The declarations of the parties make out no Express contract for such nonnegligent through passage to Berkeley. Plaintiff makes no contention that they do.

We find no California authority on the question whether, on facts similar to those of the case before us, an Implied contract for nonnegligent passage to the passenger's ultimate destination arises. But elsewhere throughout the nation the rule seems well established.

Summarizing broad authority, 13 C.J.S. Carriers s 702 states: ‘A carrier who sells a ticket for transportation of a passenger over its own and connecting lines is in general liable only for injuries due to the torts of its own employees. . . .’

Feig v. American Airlines, D.C., 167 F.Supp. 843, 844, an airline case, held: ‘In the absence of a special contract to the contrary, the carrier's responsibility is discharged by safe carriage over its own lines.’ The court in Seibels v. Northern Cen. Ry. Co., 80 S.C. 133, 61 S.E. 435, 437 (overruled on other grounds, Martin v. One Chevrolet Truck, 207 S.C. 87, 34 S.E.2d 474, 477) stated: ‘The mere sale of a through ticket over two or more connecting lines is not evidence of a joint contract between such roads so as to make one liable for the default of the other. . . .’ Following the same rule, it was said in Brook v. Brooklyn Union Elevated R. Co., 148 App.Div. 668, 133 N.Y.S. 253, 254: ‘(A) carrier selling a coupon ticket for transportation over its own and connecting lines assumes only liability for accidents occurring upon its own lines, and assumes no extraterminal liability for any accident or default upon any road except its own. . . .’ Other cases to the same effect follow: Ephraim v. Safeway Trails, Inc., 2 Cir., 341 F.2d 815, 819; Spears v. Transcontinental Bus System, 9 Cir., 226 F.2d 94, 97, cert. den., 350 U.S. 950, 76 S.Ct. 326, 100 L.Ed. 828; Louisville & N.R. Co. v. Webb, Ky., 248 S.W.2d 429, 430; Felder v. Railroad Company, 21 S.C. 35, 39; Glaser v. Pennsylvania R.R., 82 N.J.Super. 16, 196 A.2d 539, 542.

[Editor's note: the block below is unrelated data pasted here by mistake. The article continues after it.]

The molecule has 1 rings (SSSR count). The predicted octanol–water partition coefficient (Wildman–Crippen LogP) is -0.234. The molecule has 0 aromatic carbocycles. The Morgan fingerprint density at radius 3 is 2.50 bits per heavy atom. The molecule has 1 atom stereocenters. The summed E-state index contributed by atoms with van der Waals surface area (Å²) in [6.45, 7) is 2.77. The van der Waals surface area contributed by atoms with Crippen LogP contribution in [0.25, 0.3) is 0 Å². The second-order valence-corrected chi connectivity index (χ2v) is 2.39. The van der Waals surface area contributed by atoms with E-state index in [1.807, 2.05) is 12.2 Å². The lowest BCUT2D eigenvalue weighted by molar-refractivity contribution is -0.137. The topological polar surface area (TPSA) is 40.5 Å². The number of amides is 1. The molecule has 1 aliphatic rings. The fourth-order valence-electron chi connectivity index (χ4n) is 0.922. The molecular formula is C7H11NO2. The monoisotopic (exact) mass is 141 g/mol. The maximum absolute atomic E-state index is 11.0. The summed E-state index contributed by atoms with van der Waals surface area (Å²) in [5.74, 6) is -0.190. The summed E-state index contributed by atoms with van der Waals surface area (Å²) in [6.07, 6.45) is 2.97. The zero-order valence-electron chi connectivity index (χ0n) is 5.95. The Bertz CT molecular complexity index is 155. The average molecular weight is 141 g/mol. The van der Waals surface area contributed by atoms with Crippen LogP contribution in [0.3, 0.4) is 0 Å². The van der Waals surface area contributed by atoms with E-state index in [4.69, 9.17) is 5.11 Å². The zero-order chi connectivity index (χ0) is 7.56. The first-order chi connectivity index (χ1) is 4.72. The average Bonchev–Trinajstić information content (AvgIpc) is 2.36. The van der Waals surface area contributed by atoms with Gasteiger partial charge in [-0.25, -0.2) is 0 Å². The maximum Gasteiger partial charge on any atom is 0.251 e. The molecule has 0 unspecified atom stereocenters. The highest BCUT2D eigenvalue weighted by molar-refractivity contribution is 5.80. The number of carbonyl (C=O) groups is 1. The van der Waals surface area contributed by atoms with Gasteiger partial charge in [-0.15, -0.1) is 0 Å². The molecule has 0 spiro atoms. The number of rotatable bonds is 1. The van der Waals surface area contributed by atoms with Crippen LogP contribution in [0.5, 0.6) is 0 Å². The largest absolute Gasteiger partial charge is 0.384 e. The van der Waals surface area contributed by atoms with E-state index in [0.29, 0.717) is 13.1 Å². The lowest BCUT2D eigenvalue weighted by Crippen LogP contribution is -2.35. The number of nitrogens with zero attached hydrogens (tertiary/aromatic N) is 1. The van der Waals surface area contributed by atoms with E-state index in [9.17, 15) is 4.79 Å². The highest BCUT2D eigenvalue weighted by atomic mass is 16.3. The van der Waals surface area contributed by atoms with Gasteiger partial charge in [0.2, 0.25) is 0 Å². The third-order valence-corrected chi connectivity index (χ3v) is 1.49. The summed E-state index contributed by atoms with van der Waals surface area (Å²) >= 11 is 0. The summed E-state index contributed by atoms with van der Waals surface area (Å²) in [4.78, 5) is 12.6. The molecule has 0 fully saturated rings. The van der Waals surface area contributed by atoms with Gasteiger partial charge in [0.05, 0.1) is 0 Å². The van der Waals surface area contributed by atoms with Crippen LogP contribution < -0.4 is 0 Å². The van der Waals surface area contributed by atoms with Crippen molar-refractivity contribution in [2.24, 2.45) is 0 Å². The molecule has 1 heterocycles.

On the instant issue the only authority tendered by plaintiff is certain language of Wheeler v. S.F. & A. Railroad Co., 31 Cal. 46, 53—54, as follows: “The business of common carriers between the different places is ultimately interwoven, branching off into innumerable channels. And it is often of great public convenience, if not of absolute necessity, that several companies should combine their operations, and thus transport passengers and merchandise by a mutual arrangement over all other lines, upon one contract, for one price. In such cases each is held liable for the whole distance. (Citations.) And we think a company may be bound, even without any actual arrangement with the connecting lines, If, by their agents, they hold themselves out to the public as common carriers to a place beyond the limits of their own road.”